We took a side trip from Knoxville to visit Oak Ridge, TN and the American Museum of Science and Energy. Oak Ridge is known as the ‘Atomic City’ or the ‘Secret City’ because it was founded as a site for work on the Manhattan project. Much of the uranium researching the ‘upstream’ work that was ultimately used to create ‘Fat Man’ and ‘Little Boy’ at Los Alamos was done at Oak Ridge. The site is now home to the Oak Ridge National Laboratory (ORNL), the largest ($1.6B) Department of Energy laboratory, and also hosts US ITER, the hub of the US’s seat in ITER, the international collaboration on fusion power research and development.
Note: ITER is one of the most important things that our species is doing at this time, see their website http://www.iter.org/. It is also an inspiration in that at least someone in our world is interested in working across national boundaries and toward common or at least shared interest. Politically speaking, this may be because scientists are awesome.
The museum itself was very interesting and surprisingly (admittedly my bases for comparison are the AMNH and Liberty Science Center) almost empty on a weekday afternoon. Items of interest included actual relics from the first fission reactors, once-secret photos, interviews, film of the Manhattan Project sites, and displays and learning activities related to the current work being done at ORNL.
The AMSE's exhibits were inspirational but also sobering, balancing a portrayal of the heroic sacrifices made by the scientists and their families with unflinching descriptions of the human cost of the horrific result and the serious risks of nuclear proliferation.
One theme that kept resurfacing in the historical exhibits was the degree of public/private partnership in the project. It was an all-hands-on-deck proposition where failure (losing the atomic race to Nazi Germany) was not an option. I guess that it is for this reason that politicians and private sector visionaries still characterize important R&D programs as ‘the Manhattan project for Cancer’ or ‘the Manhattan Project for Anti-Virus’ when they want to convey the idea that an all-out effort beyond the normal limits of bureaucracy and economics is required. The examples of US corporations, private citizens, and the military really putting their time and their money on the table in the 1940s made me think of other revolutions that happened in the same way - Alan Turing’s work popularized in the film 'The Imitation Game', for example, which led to the Universal Turing Machine and the modern computer.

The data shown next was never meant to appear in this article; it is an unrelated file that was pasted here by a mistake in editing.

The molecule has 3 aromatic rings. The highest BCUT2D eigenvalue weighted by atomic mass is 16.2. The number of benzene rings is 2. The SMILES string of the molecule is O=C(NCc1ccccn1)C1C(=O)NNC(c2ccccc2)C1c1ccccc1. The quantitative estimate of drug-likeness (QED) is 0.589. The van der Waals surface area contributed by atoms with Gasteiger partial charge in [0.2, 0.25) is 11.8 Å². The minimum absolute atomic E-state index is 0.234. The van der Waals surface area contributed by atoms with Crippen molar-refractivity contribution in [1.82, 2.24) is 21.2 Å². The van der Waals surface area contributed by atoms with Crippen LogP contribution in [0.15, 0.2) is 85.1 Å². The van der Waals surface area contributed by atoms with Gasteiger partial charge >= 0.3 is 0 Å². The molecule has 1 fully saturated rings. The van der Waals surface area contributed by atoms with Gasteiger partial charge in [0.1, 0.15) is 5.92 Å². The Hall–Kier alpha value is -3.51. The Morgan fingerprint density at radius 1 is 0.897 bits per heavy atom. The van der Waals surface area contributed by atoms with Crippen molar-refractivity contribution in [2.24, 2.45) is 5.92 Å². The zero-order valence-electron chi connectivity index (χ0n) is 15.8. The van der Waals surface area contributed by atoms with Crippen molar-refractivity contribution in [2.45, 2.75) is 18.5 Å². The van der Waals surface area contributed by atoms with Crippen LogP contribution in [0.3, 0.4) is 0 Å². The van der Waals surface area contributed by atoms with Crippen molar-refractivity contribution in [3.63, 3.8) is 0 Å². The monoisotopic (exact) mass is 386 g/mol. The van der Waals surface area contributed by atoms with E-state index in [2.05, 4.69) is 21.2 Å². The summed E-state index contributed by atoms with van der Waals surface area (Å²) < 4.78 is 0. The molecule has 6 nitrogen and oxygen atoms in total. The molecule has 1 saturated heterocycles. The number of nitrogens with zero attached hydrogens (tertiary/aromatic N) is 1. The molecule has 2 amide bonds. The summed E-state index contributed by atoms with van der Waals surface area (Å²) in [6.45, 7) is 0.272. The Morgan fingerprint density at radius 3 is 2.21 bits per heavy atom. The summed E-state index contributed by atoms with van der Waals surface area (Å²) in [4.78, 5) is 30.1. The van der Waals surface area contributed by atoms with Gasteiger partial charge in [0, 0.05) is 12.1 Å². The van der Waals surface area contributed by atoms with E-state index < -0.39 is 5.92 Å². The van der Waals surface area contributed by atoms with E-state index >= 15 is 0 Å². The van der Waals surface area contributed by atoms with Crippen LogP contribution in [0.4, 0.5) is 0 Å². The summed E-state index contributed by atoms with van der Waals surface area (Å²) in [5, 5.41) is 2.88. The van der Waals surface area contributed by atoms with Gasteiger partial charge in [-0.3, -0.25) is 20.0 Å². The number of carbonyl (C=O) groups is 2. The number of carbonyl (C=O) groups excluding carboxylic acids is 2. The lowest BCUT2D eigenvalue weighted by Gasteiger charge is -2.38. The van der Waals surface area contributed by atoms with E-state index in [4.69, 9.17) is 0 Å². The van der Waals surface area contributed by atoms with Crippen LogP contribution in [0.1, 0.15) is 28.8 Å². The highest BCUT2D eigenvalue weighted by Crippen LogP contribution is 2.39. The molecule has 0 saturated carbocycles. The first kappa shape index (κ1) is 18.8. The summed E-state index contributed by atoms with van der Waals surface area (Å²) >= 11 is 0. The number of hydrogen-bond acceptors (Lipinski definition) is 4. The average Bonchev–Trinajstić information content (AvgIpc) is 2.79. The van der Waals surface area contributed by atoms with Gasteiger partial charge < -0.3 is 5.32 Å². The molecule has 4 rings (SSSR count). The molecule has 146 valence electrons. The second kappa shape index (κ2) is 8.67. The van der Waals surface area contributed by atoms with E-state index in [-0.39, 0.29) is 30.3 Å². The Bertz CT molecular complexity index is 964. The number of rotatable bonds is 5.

To my mind, these examples pose an interesting lesson regarding pure science. If we were to assign a dollar value to the invention of nuclear technology or the computer, what would it be? How can we estimate the value to gross cumulative human productivity of having developed those technologies, say, conservatively, 5 to 10 years earlier than they otherwise would have been?
There are current technologies (genetic, energy, computing, AI, and many less obvious ones) with even greater potential return on investment for the species, which we don't invest in in quite the same way, financially or culturally, perhaps because of our short sightedness. One imagines that if aliens were to attack us with a genetic weapon, we would learn to understand and rewrite our genome more rapidly than we are, just because the stakes would be clearer. If the Chinese developed a bio weapon capable of consuming or contaminating oil reserves, articles and books exist on the potential of these technologies and the urgency with which we should be pursuing them.
The point made clear for me by the Manhattan Project exhibit was this: it is easy culturally and politically for humans to spend money on the needs of today, either through state or philanthropic projects and programs or free market allocation of resources and innovation. It is more difficult to focus on pure science efforts that will bear in some cases infinitely more valuable fruit tomorrow and it is a shame if it takes fear of annihilation by Hitler to get us to act more wisely.
Another takeaway from the museum was the contribution of Enrico Fermi to the atomic program and also ultimately to the development of nuclear power, which provides about 8.5% of US energy and 5% worldwide. Names like Oppenheimer and Einstein are part of the public lexicon, but Fermi’s immigration to the US (his wife was Jewish and they fled Mussolini’s Italy) was perhaps tactically more critical. Fermilab in Chicago and fermions (half of the types of matter in the universe) are named after him, but he should probably be the most famous Italian whose name isn’t a Ninja Turtle or Caesar. Someone please make a movie about him so that he can become hip like Turing and Tesla.
Kathryn Tully and Shane Sesta are a married couple, one American and one Brit, who are spending a year traveling across America and writing about their discoveries. Sonny is their rescue cat and fried chicken aficionado.